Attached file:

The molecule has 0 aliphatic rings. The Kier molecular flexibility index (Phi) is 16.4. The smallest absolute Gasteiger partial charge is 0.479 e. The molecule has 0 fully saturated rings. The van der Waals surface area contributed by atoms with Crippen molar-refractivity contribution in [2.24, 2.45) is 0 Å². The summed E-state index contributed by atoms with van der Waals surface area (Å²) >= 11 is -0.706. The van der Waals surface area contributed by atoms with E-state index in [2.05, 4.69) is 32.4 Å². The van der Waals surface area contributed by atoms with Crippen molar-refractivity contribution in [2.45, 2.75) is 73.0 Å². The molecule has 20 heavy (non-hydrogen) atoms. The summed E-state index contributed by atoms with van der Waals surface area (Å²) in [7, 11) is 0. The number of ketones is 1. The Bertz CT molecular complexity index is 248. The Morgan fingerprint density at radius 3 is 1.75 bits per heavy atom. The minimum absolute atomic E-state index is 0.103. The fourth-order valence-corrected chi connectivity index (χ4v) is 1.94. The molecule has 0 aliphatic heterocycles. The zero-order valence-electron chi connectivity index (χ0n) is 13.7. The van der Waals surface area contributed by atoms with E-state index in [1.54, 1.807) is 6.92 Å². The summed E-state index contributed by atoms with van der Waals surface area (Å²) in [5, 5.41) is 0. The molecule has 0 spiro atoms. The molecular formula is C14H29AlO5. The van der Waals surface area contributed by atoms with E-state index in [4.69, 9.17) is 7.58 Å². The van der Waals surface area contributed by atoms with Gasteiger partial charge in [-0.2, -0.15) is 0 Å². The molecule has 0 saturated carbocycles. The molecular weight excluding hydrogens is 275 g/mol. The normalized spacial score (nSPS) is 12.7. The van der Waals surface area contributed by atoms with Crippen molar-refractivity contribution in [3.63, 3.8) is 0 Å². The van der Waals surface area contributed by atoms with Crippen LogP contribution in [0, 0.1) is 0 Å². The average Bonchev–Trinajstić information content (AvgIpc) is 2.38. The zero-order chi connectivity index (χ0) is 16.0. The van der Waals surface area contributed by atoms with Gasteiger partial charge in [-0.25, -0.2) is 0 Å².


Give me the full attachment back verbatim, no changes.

The molecule has 0 aliphatic rings. The Kier molecular flexibility index (Phi) is 16.4. The smallest absolute Gasteiger partial charge is 0.479 e. The molecule has 0 fully saturated rings. The van der Waals surface area contributed by atoms with Crippen molar-refractivity contribution in [2.24, 2.45) is 0 Å². The summed E-state index contributed by atoms with van der Waals surface area (Å²) >= 11 is -0.706. The van der Waals surface area contributed by atoms with E-state index in [2.05, 4.69) is 32.4 Å². The van der Waals surface area contributed by atoms with Crippen molar-refractivity contribution in [2.45, 2.75) is 73.0 Å². The molecule has 20 heavy (non-hydrogen) atoms. The summed E-state index contributed by atoms with van der Waals surface area (Å²) in [7, 11) is 0. The number of ketones is 1. The Bertz CT molecular complexity index is 248. The Morgan fingerprint density at radius 3 is 1.75 bits per heavy atom. The minimum absolute atomic E-state index is 0.103. The fourth-order valence-corrected chi connectivity index (χ4v) is 1.94. The molecule has 0 aliphatic heterocycles. The zero-order valence-electron chi connectivity index (χ0n) is 13.7. The van der Waals surface area contributed by atoms with E-state index in [1.54, 1.807) is 6.92 Å². The summed E-state index contributed by atoms with van der Waals surface area (Å²) in [5, 5.41) is 0. The molecule has 0 spiro atoms. The molecular formula is C14H29AlO5. The van der Waals surface area contributed by atoms with E-state index in [4.69, 9.17) is 7.58 Å². The van der Waals surface area contributed by atoms with Gasteiger partial charge in [-0.2, -0.15) is 0 Å². The molecule has 0 saturated carbocycles. The molecular weight excluding hydrogens is 275 g/mol. The normalized spacial score (nSPS) is 12.7. The van der Waals surface area contributed by atoms with Crippen molar-refractivity contribution in [3.63, 3.8) is 0 Å². The van der Waals surface area contributed by atoms with Crippen LogP contribution in [0, 0.1) is 0 Å². The average Bonchev–Trinajstić information content (AvgIpc) is 2.38. The zero-order chi connectivity index (χ0) is 16.0. The van der Waals surface area contributed by atoms with Gasteiger partial charge in [-0.25, -0.2) is 0 Å².